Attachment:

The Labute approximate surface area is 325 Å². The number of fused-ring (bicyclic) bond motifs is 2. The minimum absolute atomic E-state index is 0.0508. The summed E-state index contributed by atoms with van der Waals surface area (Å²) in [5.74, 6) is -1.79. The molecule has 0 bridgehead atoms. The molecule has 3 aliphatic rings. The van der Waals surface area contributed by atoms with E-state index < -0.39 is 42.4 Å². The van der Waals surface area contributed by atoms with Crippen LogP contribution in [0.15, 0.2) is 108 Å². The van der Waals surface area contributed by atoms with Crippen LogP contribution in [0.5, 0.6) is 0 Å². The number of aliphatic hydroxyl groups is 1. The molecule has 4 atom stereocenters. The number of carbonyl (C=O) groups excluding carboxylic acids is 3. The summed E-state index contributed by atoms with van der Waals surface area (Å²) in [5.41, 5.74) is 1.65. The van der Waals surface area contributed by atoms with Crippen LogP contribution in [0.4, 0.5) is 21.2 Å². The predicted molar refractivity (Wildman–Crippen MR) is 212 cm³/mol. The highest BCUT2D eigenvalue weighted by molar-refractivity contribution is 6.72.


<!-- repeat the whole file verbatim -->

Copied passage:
The Labute approximate surface area is 325 Å². The number of fused-ring (bicyclic) bond motifs is 2. The minimum absolute atomic E-state index is 0.0508. The summed E-state index contributed by atoms with van der Waals surface area (Å²) in [5.74, 6) is -1.79. The molecule has 0 bridgehead atoms. The molecule has 3 aliphatic rings. The van der Waals surface area contributed by atoms with E-state index < -0.39 is 42.4 Å². The van der Waals surface area contributed by atoms with Crippen LogP contribution in [0.15, 0.2) is 108 Å². The van der Waals surface area contributed by atoms with Crippen LogP contribution in [0.5, 0.6) is 0 Å². The number of aliphatic hydroxyl groups is 1. The molecule has 4 atom stereocenters. The number of carbonyl (C=O) groups excluding carboxylic acids is 3. The summed E-state index contributed by atoms with van der Waals surface area (Å²) in [5.41, 5.74) is 1.65. The van der Waals surface area contributed by atoms with Crippen LogP contribution in [0.4, 0.5) is 21.2 Å². The predicted molar refractivity (Wildman–Crippen MR) is 212 cm³/mol. The highest BCUT2D eigenvalue weighted by molar-refractivity contribution is 6.72.